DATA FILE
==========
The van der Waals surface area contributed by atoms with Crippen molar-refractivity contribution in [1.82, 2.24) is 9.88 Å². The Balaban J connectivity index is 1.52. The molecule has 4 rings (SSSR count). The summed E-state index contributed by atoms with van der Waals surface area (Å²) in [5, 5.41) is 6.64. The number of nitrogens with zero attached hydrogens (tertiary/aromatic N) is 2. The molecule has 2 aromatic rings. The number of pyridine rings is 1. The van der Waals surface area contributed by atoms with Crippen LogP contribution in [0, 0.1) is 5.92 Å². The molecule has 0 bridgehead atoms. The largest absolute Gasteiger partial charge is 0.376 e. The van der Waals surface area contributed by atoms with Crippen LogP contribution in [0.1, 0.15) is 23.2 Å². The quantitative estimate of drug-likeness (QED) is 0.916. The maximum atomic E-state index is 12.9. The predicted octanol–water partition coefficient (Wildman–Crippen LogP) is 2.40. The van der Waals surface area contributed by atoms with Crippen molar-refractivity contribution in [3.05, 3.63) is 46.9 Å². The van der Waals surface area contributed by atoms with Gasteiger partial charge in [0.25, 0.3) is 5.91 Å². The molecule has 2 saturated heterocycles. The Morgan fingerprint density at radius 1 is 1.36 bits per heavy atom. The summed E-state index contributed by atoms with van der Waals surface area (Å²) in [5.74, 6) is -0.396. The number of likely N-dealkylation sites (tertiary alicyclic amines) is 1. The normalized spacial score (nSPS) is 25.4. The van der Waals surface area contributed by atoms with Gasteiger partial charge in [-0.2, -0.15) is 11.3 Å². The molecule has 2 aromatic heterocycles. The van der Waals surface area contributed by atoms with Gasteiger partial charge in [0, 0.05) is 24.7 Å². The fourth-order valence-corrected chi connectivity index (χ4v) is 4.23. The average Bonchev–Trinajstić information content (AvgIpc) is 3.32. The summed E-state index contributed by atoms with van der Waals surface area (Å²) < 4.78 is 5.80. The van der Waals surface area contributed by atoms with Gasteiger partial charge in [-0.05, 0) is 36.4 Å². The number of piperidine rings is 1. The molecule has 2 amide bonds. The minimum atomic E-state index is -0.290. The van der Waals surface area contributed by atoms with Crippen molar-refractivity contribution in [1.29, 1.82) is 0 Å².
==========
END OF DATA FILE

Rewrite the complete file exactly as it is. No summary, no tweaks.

The van der Waals surface area contributed by atoms with Crippen molar-refractivity contribution in [1.82, 2.24) is 9.88 Å². The Balaban J connectivity index is 1.52. The molecule has 4 rings (SSSR count). The summed E-state index contributed by atoms with van der Waals surface area (Å²) in [5, 5.41) is 6.64. The number of nitrogens with zero attached hydrogens (tertiary/aromatic N) is 2. The molecule has 2 aromatic rings. The number of pyridine rings is 1. The van der Waals surface area contributed by atoms with Crippen LogP contribution in [0, 0.1) is 5.92 Å². The molecule has 0 bridgehead atoms. The largest absolute Gasteiger partial charge is 0.376 e. The van der Waals surface area contributed by atoms with Crippen LogP contribution in [0.1, 0.15) is 23.2 Å². The quantitative estimate of drug-likeness (QED) is 0.916. The maximum atomic E-state index is 12.9. The predicted octanol–water partition coefficient (Wildman–Crippen LogP) is 2.40. The van der Waals surface area contributed by atoms with Crippen molar-refractivity contribution in [3.05, 3.63) is 46.9 Å². The van der Waals surface area contributed by atoms with Gasteiger partial charge in [0.25, 0.3) is 5.91 Å². The molecule has 2 saturated heterocycles. The Morgan fingerprint density at radius 1 is 1.36 bits per heavy atom. The summed E-state index contributed by atoms with van der Waals surface area (Å²) in [5.74, 6) is -0.396. The number of likely N-dealkylation sites (tertiary alicyclic amines) is 1. The normalized spacial score (nSPS) is 25.4. The van der Waals surface area contributed by atoms with Gasteiger partial charge in [-0.2, -0.15) is 11.3 Å². The molecule has 2 aromatic heterocycles. The van der Waals surface area contributed by atoms with Gasteiger partial charge in [0, 0.05) is 24.7 Å². The fourth-order valence-corrected chi connectivity index (χ4v) is 4.23. The average Bonchev–Trinajstić information content (AvgIpc) is 3.32. The summed E-state index contributed by atoms with van der Waals surface area (Å²) < 4.78 is 5.80. The van der Waals surface area contributed by atoms with Gasteiger partial charge in [-0.05, 0) is 36.4 Å². The number of piperidine rings is 1. The molecule has 2 amide bonds. The minimum atomic E-state index is -0.290. The van der Waals surface area contributed by atoms with Crippen molar-refractivity contribution in [1.29, 1.82) is 0 Å².